T-CLOCS, the MSF's pre-ride checklist, came up for discussion.
I agree that the pre-ride check is an essential part of getting your bike ready for the road, and I do a slightly edited version of the check most of the time I ride. Hurt found that four percent of accidents were caused by bike defects, and Maids found a much lower rate of about 0.3 percent. But Maids also found that the existence of a bike defect that was not the primary cause of a crash was much more likely to get a biker killed. This makes sense. If your brakes fail when a cage pulls out in front of you, your chances of avoiding a headslam are much reduced.
Whatever the numbers, bike defects do cause crashes and deaths, and even if the numbers are small, this is one tiny part of the safety equation that bikers can control.
Bikers should all be doing T-CLOCS before each ride as a matter of course. Having ridden with hundreds of bikers, and been there as bikes are loaded up after overnight stops, I can honestly say that a tiny percentage of bikers seem to actually do the T-CLOCS checks regularly. Many bikers I have spoken to have rather lame excuses for not doing T-CLOCS, and I have seen a few near-accidents that could have been avoided by T-CLOCS.
The reason why seems fairly clear. T-CLOCS is a superset of all the possible checks, and some are not needed on all bikes. There are 71 boxes to check off on the T-CLOCS list, including items like spokes, drive shafts and center stands, which a lot of bikes don't have, inaccessible items like battery terminals and rear brake master cylinders, and redundant items like fuel levels, which are probably not necessary to check if you have a reliable fuel gauge or warning light system, or if you keep track of your fuel consumption.
The T-CLOCS list is probably the best that the MSF can do, but I don't think it works, and it could be made a lot less onerous. The only real way to do this is for the bike manufacturers to publish a short pre-ride checklist tailored for each model of bike, and distribute the list as a laminated card with every bike. The list should contain only the items which actually go wrong in practice, and are real safety issues. Maids focuses on brakes, tires and lighting problems as the major contributors to crash deaths. The motorcycle manufacturers already publish maintenance checklists as part of the owners and workshop manuals, so there is no added liability, and the cost to the manufacturers of printing the checklists would be a matter of a few cents per bike. The checklist might become an incentive for manufacturers to add automated checks of some of the potential problem areas. Even a dumbed-down, simplified list would be better than a checklist that is not done.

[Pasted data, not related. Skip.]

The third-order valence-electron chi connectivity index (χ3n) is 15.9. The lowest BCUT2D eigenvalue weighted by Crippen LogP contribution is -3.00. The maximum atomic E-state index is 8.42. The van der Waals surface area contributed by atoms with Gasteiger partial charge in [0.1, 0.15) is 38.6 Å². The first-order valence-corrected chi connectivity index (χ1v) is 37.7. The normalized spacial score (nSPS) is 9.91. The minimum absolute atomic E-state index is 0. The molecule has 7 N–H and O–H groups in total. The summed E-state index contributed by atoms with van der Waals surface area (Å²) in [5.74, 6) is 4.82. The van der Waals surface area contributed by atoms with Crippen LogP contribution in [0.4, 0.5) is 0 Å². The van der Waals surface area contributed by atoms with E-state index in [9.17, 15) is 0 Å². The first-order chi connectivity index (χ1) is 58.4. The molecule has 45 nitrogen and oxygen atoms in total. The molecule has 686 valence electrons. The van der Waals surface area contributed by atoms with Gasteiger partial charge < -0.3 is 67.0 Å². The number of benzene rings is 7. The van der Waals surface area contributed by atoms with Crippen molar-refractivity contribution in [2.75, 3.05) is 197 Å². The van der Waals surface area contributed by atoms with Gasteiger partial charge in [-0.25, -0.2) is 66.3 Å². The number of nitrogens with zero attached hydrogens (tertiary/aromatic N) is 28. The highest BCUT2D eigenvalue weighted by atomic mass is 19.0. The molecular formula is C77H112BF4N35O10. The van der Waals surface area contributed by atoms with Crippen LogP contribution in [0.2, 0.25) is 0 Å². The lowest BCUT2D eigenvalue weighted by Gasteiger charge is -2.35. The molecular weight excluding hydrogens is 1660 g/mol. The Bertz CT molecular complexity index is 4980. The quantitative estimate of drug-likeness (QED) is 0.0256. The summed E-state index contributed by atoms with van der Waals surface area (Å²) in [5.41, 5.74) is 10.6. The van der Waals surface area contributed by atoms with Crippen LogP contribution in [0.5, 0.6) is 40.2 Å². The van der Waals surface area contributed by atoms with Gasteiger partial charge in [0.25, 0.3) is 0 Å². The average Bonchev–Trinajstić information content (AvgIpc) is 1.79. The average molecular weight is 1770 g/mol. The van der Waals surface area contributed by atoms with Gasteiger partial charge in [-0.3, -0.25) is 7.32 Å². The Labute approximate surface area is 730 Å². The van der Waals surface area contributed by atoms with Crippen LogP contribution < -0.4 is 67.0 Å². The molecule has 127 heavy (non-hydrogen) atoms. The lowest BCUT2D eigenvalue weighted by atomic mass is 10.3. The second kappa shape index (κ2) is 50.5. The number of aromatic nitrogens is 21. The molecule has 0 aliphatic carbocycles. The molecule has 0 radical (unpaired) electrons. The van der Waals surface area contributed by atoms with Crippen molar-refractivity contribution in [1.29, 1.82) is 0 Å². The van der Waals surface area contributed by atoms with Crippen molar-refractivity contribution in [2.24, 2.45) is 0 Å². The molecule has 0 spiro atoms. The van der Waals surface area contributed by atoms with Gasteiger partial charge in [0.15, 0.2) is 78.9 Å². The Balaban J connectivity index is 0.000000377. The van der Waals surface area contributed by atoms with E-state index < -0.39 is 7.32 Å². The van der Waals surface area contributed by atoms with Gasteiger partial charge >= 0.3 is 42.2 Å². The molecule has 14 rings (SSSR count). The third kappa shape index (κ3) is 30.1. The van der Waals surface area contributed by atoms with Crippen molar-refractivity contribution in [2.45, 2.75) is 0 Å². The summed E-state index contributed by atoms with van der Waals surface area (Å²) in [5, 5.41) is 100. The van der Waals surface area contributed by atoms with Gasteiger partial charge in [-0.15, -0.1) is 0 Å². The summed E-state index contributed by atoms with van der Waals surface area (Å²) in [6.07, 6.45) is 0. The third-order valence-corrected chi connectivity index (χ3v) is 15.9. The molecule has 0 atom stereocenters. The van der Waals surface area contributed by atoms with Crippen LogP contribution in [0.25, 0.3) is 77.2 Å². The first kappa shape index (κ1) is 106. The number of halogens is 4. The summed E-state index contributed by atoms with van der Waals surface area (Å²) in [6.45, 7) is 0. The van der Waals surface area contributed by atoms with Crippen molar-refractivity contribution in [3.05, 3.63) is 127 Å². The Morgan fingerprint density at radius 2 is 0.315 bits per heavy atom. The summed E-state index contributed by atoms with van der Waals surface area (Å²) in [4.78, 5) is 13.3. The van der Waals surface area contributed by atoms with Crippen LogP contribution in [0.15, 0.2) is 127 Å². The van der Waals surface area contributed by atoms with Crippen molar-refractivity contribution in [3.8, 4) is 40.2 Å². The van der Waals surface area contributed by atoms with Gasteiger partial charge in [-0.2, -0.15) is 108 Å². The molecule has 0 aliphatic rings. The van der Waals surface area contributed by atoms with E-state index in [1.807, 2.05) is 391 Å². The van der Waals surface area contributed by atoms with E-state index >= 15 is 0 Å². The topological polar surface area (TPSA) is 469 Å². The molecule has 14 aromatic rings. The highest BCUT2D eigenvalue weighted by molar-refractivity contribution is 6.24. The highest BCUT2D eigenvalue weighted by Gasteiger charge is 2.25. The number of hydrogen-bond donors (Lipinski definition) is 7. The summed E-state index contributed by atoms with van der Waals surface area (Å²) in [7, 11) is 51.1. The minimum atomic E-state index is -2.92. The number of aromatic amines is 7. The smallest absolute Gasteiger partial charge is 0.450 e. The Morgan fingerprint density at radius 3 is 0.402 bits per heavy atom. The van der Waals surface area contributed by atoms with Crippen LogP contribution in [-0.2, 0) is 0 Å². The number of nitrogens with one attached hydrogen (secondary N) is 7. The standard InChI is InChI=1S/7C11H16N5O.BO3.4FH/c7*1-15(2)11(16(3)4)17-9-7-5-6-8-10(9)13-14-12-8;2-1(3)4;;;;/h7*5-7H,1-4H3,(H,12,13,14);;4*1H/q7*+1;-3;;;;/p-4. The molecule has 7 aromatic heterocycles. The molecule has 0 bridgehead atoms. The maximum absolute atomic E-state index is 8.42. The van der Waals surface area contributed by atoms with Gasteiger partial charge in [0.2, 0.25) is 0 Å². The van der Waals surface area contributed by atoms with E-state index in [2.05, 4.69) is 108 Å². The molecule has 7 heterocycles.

The MSF role would then become to encourage bikers to follow the shorter, easier, pre-ride checklist for their bike, which would be less onerous for the biker, and might be more likely to be followed in practice.
The MSF's detractors, like hysterical misinformationist Wendy Moon, claim that the MSF is a creature of the manufacturers and acts only in their interests, sometimes to the detriment of biker safety. This is an opportunity for MSF to pressure the manufacturers to do the right thing and improve motorcycle safety at minimal cost to themselves.
While MSF is at it, they also have an opportunity to get out in front of the ABS issue. The writing is already on the wall for ABS, and MSF has another chance here to promote safety and also protect their members interests. Surely they can make the case to their members that only live bikers can buy their products? The role of the conscience of the industry is a natural for MSF if they can rise to the challenge. Harley Davidson has shown the way by making ABS standard on all their bikes, and my helmet is off to them for that. There is no real way the other manufacturers can continue to deny ABS. The large increase in numbers of ABS equipped bikes will eventually produce some good statistics about its efficacy. The smart money is on the news being good, and who wants to be seen to be neglecting the ABS as a standard option and basically cashing in bikers lives to save a few dollars in manufacturing costs? That's a PR and product liability nightmare.
How about it, MSF? Here's a couple of opportunities to do the right thing for safety, to look good, and to put the lie to allegations of industry bias.
In the meantime, all we can say to bikers is: keep doing your pre-ride checks, check as much as you can from the T-CLOCS list, bike defects can get you killed.